June 29, 2017 | Citizenship

“Remind them to be submissive to rulers and authorities, 
to obey, to be ready for every good work, 
to slander no one, to avoid fighting, and to be kind, 
always showing gentleness to all people.”
[Titus 3:1-2 HCSB]
Citizens of civility
Titus 3 calls for Christians to be civil citizens. As we watch violence and intimidation tactics take over our culture, God’s words in Titus 3 serve as an important touchstone. We must not fight fire with fire, leaving everyone burned. As Trevin Wax recently wrote on The Gospel Coalition site:
The idea that violence is the way to “beat some sense into someone” is a mark of tyranny, not freedom. Whenever you see it, whether advocated by people on the Right or the Left, you must call it out and resist it openly and urgently. There is no room for partisanship on this question; it is every American’s patriotic duty to oppose any justification for violence against one’s political opponent. If [Charles] Murray is correct that we have reached an inflection point, then we should do whatever we can to strengthen the pillars of our civilization. Freedom is a fragile thread that can unravel faster than any of us think.
In another very insightful recent article, philosopher Peter Burfeind relates that only the Christian ethos of loving one’s neighbor can save us from the modern Gnosticism of incivility justified by “a greater cause.” He summarizes: “Until we begin seeing each other as our flesh and blood neighbors with names and not through the archetypical lenses of media, the political violence will only heighten.” You can access his full column here:
The bottom line is that you and I must lead the way. The only hope for a culture intent on tearing itself apart is found in Christians setting the tone of civility.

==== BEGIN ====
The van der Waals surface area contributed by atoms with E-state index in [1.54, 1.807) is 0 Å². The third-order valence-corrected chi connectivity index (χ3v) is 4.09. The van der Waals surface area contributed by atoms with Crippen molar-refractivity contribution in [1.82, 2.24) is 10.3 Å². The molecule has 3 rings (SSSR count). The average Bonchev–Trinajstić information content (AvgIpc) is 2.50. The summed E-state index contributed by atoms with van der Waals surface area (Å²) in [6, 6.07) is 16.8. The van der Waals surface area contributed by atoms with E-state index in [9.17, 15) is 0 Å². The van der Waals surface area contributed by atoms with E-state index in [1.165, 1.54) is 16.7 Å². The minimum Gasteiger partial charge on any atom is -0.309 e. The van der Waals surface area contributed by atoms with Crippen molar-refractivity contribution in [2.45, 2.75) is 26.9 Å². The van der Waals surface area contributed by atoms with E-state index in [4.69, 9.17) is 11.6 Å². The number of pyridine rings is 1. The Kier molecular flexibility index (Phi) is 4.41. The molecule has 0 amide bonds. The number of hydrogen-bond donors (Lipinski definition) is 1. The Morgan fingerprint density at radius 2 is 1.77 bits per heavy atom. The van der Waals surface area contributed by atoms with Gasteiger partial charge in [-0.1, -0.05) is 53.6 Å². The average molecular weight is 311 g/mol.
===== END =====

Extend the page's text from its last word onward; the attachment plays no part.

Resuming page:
Submit and pray
Further, God calls Christians to submit to and pray for secular authorities. It’s a theme throughout the Bible, and especially in Paul’s writings. Pastor Raphael Cruz summarizes Paul nicely:
The officials we elect act as gatekeepers for our country. According to 1 Timothy 2…[and Romans 12-13], our prayers for our leaders lead to godliness and reverence, and ultimately open the way for God’s truth to be made known.
– Raphael Cruz, A Time for Action, p. 131
But, one may wonder, what about oppressive, corrupt, or persecuting governments? Such was surely on Paul’s mind, especially as he wrote to Crete, where procurator corruption was notorious. Martin Luther also dealt with persecution, and I think he captured the ethos of Paul and all scripture quite well. Luther said:
God has ordained the two governments: the spiritual, which by the Holy Spirit under Christ makes Christians…and the secular, which…extends no farther than to life and property and what is external upon earth. We are to be subject to governmental power and do what it bids, as long as it does not bind our conscience but legislates only concerning outward matters…But if it invades the spiritual domain and constrains the conscience, over which God only must preside and rule, we should not obey it at all but rather lose our necks. Temporal authority and government extend no further than to matters which are external and corporeal.
– Martin Luther, “The Two Kingdoms,” 1528 sermon in Marburg
Thus, Christians are not to violate scripture. We are zealous to change human governments when those rulers exceed their authority, and even willing to die rather than violate God’s Word. Yet when the government is within the rule of law and not commanding God’s people to violate God’s higher law, we must submit and obey – even when they keep raising your taxes.